28th Dec 2013
Badass Scientist of the Week: George Washington Carver
George Washington Carver (1864–1943) was a botanist, an agricultural researcher and an educator. He was born on a small farm near Diamond Grove, Missouri, where his mother and brother were the only slaves of Moses and Susan Carver. When he was a baby, his mother was taken by Confederate night-raiders, and the Carvers raised the two boys as their own. George became interested in nature at a young age but schools were racially segregated—to get an education he was forced to leave home at twelve and work to support himself while studying. Racial barriers made applying to college a struggle too, but after four years he finally became the first black student at Simpson College, Iowa. Carver soon transferred to Iowa State College to study science, and he gained a Master’s in agriculture and bacterial botany in 1896. He was renowned within the school for his academic talent and his gift as a teacher. He then took up a position as head of agriculture at the all-black-staffed Tuskegee Institute in Alabama. At the time, southern farming was devastated by years of civil war and the “loss” of slave labour, which was hurting the economy. Carver helped farmers recover: he recognised that years of growing cotton and tobacco had severely depleted the soil and so introduced “rotational” crops—alternating soil-depleting crops with soil-enriching crops like peanuts and sweet potatoes. To encourage farmers, he proceeded to invent hundreds of profitable applications of the crops, including adhesives, axel grease, biofuel, bleach, ink, metal polish, shaving cream, synthetic rubber and wood stain. Soon, his ingenuity led to speaking engagements, and by the 1920s he was on lecture tours of white colleges, opening students’ eyes to racial injustices and serving as a mentor to black students. He became a national folk hero, and after his death in 1943, President Roosevelt honoured Carver with a national monument. Carver never patented or profited from most of his profits—as his epitaph reads: “He could have added fortune to fame, but caring for neither, he found happiness and honor in being helpful to the world.”

Badass Scientist of the Week: George Washington Carver

George Washington Carver (1864–1943) was a botanist, an agricultural researcher and an educator. He was born on a small farm near Diamond Grove, Missouri, where his mother and brother were the only slaves of Moses and Susan Carver. When he was a baby, his mother was taken by Confederate night-raiders, and the Carvers raised the two boys as their own. George became interested in nature at a young age but schools were racially segregated—to get an education he was forced to leave home at twelve and work to support himself while studying. Racial barriers made applying to college a struggle too, but after four years he finally became the first black student at Simpson College, Iowa. Carver soon transferred to Iowa State College to study science, and he gained a Master’s in agriculture and bacterial botany in 1896. He was renowned within the school for his academic talent and his gift as a teacher. He then took up a position as head of agriculture at the all-black-staffed Tuskegee Institute in Alabama. At the time, southern farming was devastated by years of civil war and the “loss” of slave labour, which was hurting the economy. Carver helped farmers recover: he recognised that years of growing cotton and tobacco had severely depleted the soil and so introduced “rotational” crops—alternating soil-depleting crops with soil-enriching crops like peanuts and sweet potatoes. To encourage farmers, he proceeded to invent hundreds of profitable applications of the crops, including adhesives, axel grease, biofuel, bleach, ink, metal polish, shaving cream, synthetic rubber and wood stain. Soon, his ingenuity led to speaking engagements, and by the 1920s he was on lecture tours of white colleges, opening students’ eyes to racial injustices and serving as a mentor to black students. He became a national folk hero, and after his death in 1943, President Roosevelt honoured Carver with a national monument. Carver never patented or profited from most of his profits—as his epitaph reads: “He could have added fortune to fame, but caring for neither, he found happiness and honor in being helpful to the world.”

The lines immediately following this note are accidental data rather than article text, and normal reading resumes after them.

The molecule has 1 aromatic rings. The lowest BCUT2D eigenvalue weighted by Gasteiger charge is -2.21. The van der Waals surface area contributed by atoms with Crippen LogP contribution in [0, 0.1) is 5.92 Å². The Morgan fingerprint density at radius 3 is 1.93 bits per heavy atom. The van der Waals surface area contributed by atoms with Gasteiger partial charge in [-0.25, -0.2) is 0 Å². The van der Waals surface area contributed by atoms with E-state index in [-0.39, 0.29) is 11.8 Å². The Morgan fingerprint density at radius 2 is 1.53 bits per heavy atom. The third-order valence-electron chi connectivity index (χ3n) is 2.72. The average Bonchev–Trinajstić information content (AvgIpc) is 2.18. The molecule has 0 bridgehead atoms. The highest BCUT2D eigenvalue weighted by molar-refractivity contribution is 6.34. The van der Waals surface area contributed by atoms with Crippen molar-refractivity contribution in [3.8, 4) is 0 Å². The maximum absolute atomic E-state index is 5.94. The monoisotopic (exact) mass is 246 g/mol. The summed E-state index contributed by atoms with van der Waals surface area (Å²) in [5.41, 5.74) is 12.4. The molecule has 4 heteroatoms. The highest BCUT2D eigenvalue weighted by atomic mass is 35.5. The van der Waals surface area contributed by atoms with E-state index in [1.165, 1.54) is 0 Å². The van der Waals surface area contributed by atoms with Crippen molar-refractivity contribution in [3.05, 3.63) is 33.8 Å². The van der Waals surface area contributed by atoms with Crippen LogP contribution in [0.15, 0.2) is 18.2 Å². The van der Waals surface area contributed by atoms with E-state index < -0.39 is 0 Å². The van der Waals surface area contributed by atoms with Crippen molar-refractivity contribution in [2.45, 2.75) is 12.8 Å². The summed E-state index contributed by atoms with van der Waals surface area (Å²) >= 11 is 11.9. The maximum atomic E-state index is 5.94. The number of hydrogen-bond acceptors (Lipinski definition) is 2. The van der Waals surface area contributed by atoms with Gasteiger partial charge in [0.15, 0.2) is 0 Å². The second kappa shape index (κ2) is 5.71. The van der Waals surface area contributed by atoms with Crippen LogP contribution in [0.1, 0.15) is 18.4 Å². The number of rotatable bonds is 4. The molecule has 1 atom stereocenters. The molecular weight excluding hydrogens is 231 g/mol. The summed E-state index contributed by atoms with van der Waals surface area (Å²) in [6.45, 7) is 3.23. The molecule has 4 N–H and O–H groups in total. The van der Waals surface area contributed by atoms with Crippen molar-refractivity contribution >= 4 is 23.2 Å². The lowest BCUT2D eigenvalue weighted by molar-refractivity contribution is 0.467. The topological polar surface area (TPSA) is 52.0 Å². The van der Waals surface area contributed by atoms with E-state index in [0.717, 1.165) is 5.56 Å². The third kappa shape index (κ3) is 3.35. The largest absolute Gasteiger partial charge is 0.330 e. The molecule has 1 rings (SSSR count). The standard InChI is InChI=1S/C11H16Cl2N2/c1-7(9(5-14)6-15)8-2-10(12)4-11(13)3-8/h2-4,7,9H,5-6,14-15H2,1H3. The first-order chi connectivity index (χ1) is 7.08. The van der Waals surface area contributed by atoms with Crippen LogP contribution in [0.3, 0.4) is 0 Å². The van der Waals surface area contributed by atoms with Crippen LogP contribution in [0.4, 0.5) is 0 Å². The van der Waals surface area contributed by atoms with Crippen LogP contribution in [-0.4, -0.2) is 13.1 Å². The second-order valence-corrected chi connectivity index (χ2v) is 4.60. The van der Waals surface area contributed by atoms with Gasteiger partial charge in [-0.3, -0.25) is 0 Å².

This post has 2,322 notes
  1. thy-authourr reblogged this from sciencesoup
  2. sylcmyk reblogged this from datagarden
  3. poetryandcurls reblogged this from fuckyeahblackmen
  4. datagarden reblogged this from sciencesoup
  5. udaitaxim reblogged this from esinahs
  6. blaznpollypocket reblogged this from esinahs
  7. esinahs reblogged this from kidelemnt
  8. tieneangel reblogged this from diasporicroots
  9. hoioligoi reblogged this from dendroica
  10. all-time-gays reblogged this from sciencesoup
  11. africanculturalaspectsoflife reblogged this from diasporicroots
  12. dreamingdiametrically reblogged this from fuckyeahethnicmen
  13. cephetacean reblogged this from sciencesoup
  14. youngfortrees reblogged this from suzysuzysue
  15. suzysuzysue reblogged this from thehopefulbotanymajor
  16. mekavantraa reblogged this from sciencesoup
  17. darkenbeauty reblogged this from sciencesoup
  18. congo-dollhouse reblogged this from sciencesoup
  19. starstufflady reblogged this from com-pound
  20. gothicfionnacaliope reblogged this from sciencesoup
  21. writingrefss reblogged this from nybg
  22. kingnewearth reblogged this from sciencesoup
  23. participationtrophywife reblogged this from sciencesoup
  24. com-pound reblogged this from sciencesoup
  25. itsewonder reblogged this from sciencesoup
  26. ferriswheelsandthrowingknives reblogged this from azryal00
  27. barefootnightingale reblogged this from azryal00
  28. wanderingsoulessandfree reblogged this from azryal00
  29. magniloquentmurmurs reblogged this from azryal00